Fw: CMNA 5 at IJCAI 2005

Kampis kampis at axelero.hu
Tue Jan 18 10:28:34 CET 2005


Original Message:
-----------------
From: Floriana Grasso F.Grasso at csc.liv.ac.uk
Date: Mon, 17 Jan 2005 10:35:39 -0800 ( PST)
To: cogling at ucsd.edu
Subject: CMNA 5 at IJCAI 2005


                           CMNA 5

   5th Workshop on Computational Models of Natural Argument 

             A one day workshop to be held in the 
IJCAI 2005 Workshop Programme, 30 Jul - 1 Aug 2005, Edinburgh, UK

         http://www.csc.liv.ac.uk/~floriana/CMNA5.html



Important Dates
---------------
20 Feb 2005 - Deadline long papers
20 Mar 2005 - Deadline short papers and demos
20 Apr 2005 - Notification of acceptance
20 May 2005 - Camera-ready papers
30 Jul 2005 - CMNA workshop at IJCAI


Call for Papers
---------------
The series of workshops on Computational Models of Natural Argument is
continuing to attract high quality submissions from researchers around
the world. CMNA  1 was held at  ICCS in San Francisco in  2001, CMNA 2
was held at ECAI in Lyon in 2002, CMNA 3 was held at IJCAI in Acapulco
in 2003, and CMNA  4 was held again at ECAI in  Valencia in 2004. Like
the past  editions, CMNA  5 intends to  recognise and  consolidate the
critical  mass that  research in  the field  overlapping Argumentation
Theory and Artificial Intelligence has developed in recent years.

AI has  witnessed a  growth in uses  of research in  the philosophical
theory  of  argumentation,  in   informal  logic,  and  in  dialectics
throughout many of its  subdisciplines. Recent successes include agent
system  negotiation  protocols   that  demonstrate  higher  levels  of
sophistication   and   robustness;   argumentation-based   models   of
evidential  relations and  legal processes  that are  more expressive;
models  of  language  generation  that use  rhetorical  structures  to
produce  effective arguments;  groupwork  tools that  use argument  to
structure interaction  and debate; computer-based  learning tools that
exploit  monological and dialogical  argument structures  in designing
pedagogic  environments;  decision  support  systems that  build  upon
argumentation  theoretic models  of deliberation  to  better integrate
with human  reasoning; and models of  knowledge engineering structured
around core concepts of argument to simplify knowledge elicitation and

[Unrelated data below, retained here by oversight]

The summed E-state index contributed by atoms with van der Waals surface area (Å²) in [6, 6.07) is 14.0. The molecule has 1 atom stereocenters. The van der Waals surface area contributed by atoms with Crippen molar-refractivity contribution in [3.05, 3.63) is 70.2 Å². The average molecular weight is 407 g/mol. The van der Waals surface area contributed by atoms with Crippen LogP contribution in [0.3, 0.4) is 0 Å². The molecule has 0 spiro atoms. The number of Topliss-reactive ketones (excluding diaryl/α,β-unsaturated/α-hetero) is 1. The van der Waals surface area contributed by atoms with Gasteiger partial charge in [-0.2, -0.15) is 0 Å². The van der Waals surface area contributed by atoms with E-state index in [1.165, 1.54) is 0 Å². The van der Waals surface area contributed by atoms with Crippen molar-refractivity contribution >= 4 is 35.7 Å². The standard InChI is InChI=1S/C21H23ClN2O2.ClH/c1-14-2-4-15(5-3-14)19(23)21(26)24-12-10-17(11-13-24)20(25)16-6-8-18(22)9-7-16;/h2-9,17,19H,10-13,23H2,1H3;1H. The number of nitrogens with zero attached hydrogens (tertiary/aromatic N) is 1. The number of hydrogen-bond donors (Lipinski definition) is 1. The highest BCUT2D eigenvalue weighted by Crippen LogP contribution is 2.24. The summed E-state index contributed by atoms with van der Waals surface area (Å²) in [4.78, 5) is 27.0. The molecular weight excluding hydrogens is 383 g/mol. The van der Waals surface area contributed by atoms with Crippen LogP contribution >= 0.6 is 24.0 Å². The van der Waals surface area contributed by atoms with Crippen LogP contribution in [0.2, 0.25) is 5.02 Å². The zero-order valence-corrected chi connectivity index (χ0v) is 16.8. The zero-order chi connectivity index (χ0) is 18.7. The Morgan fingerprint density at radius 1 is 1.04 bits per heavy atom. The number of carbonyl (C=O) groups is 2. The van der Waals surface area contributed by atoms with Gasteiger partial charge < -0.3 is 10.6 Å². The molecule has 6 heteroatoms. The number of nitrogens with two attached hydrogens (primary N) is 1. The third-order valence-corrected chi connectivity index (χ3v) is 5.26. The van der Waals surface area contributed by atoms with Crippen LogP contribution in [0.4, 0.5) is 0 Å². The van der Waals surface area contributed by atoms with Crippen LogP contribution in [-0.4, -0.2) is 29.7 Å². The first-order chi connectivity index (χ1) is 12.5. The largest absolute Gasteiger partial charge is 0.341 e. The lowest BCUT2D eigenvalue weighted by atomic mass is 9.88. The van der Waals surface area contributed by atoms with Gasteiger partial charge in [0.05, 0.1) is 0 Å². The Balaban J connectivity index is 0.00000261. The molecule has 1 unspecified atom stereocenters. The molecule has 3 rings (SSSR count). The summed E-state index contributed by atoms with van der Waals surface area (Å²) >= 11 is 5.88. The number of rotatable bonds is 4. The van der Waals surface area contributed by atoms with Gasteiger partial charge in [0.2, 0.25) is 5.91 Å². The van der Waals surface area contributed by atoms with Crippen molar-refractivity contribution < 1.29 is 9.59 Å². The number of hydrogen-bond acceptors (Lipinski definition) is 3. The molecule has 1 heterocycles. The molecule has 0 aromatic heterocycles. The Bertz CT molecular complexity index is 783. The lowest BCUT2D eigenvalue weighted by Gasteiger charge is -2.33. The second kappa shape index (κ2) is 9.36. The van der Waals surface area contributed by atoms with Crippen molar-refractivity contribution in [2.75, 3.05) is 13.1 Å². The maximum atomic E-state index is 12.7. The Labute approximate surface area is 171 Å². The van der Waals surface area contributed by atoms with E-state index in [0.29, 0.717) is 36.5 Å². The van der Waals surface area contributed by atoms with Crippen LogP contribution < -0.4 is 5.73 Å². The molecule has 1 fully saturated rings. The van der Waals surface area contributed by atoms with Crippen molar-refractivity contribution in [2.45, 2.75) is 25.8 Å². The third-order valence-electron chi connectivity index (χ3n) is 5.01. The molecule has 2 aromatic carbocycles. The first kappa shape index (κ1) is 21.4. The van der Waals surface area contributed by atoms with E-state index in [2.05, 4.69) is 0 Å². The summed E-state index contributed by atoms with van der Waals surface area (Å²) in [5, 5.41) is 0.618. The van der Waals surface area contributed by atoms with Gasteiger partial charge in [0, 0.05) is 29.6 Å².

representation   problems.   Similarly,   argumentation   theory   has
benefitted from applied AI work on new tools for teaching and research
in  argumentation and  critical  thinking, and  from  AI problems  and
issues that have offered a proving ground and evaluation framework for
theories of argumentation.  The CMNA series is acting  to support this
community.

Areas of Interest
-----------------
The   workshop   focuses  on   the   issue   of  modelling   "natural"
argumentation.  The need  for more  "naturalness" has  been  raised in
several occasions, and several  interpretations have been given to the
attribute.  Especially  when  the  human  is  involved  in  the  loop,
arguments which  are, for instance, expressed in  natural language are
definitely more appropriate. But the use of human languages is not the
only way to make the  reasoning process closer to its addressees. Some
researchers have,  for instance, acknowledged that  the development of
the argument  itself can take advantages of  human reasoning abilities
and, among  other things, the ability  to infer implicit  steps of the
argument.  Naturalness may  involve the  use of  means which  are more
immediate than  language to  illustrate a point,  such as  graphics or
multimedia.  Naturalness can  also relate  to the  preference  for one
particular  style of  reasoning  as opposed  to  another to  structure
complex  arguments. Or  to the  use of  more  sophisticated rhetorical
devices,  interacting  at  various   layers  of  abstraction.  Or  the
exploitation  of  "extra-rational"  characteristics of  the  audience,
taking  into account  emotions and  affective factors.  In particular,
contributions will  be solicited addressing,  but not limited  to, the
following areas of interest:

- The characteristics of  "natural" arguments: ontological aspects and
  cognitive issues.
- The use of models from  informal logic and argumentation theory, and
  in particular,  approaches to specific schools  of thought developed
  in informal logic and argumentation.